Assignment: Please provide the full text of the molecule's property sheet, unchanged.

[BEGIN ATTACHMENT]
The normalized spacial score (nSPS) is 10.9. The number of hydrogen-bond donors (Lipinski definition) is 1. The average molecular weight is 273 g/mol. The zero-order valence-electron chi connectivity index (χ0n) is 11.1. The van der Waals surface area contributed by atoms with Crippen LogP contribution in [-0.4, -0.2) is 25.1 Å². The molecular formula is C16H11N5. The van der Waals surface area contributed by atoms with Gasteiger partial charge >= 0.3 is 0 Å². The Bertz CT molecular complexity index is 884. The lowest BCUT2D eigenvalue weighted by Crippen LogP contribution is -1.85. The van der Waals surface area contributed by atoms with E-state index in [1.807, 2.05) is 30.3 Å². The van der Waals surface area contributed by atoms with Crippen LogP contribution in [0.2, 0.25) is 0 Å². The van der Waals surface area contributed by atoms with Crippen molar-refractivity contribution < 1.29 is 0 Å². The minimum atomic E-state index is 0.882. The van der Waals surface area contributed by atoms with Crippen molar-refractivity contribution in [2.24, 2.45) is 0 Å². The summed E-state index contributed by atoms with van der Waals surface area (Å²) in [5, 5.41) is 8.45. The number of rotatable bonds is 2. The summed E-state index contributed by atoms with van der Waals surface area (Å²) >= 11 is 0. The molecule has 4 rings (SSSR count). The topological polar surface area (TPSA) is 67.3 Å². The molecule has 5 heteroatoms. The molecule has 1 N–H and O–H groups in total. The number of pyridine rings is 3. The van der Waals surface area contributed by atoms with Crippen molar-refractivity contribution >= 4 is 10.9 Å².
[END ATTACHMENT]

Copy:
The normalized spacial score (nSPS) is 10.9. The number of hydrogen-bond donors (Lipinski definition) is 1. The average molecular weight is 273 g/mol. The zero-order valence-electron chi connectivity index (χ0n) is 11.1. The van der Waals surface area contributed by atoms with Crippen LogP contribution in [-0.4, -0.2) is 25.1 Å². The molecular formula is C16H11N5. The van der Waals surface area contributed by atoms with Gasteiger partial charge >= 0.3 is 0 Å². The Bertz CT molecular complexity index is 884. The lowest BCUT2D eigenvalue weighted by Crippen LogP contribution is -1.85. The van der Waals surface area contributed by atoms with E-state index in [1.807, 2.05) is 30.3 Å². The van der Waals surface area contributed by atoms with Crippen LogP contribution in [0.2, 0.25) is 0 Å². The van der Waals surface area contributed by atoms with Crippen molar-refractivity contribution < 1.29 is 0 Å². The minimum atomic E-state index is 0.882. The van der Waals surface area contributed by atoms with Crippen molar-refractivity contribution in [2.24, 2.45) is 0 Å². The summed E-state index contributed by atoms with van der Waals surface area (Å²) in [5, 5.41) is 8.45. The number of rotatable bonds is 2. The summed E-state index contributed by atoms with van der Waals surface area (Å²) >= 11 is 0. The molecule has 4 rings (SSSR count). The topological polar surface area (TPSA) is 67.3 Å². The molecule has 5 heteroatoms. The molecule has 1 N–H and O–H groups in total. The number of pyridine rings is 3. The van der Waals surface area contributed by atoms with Crippen molar-refractivity contribution >= 4 is 10.9 Å².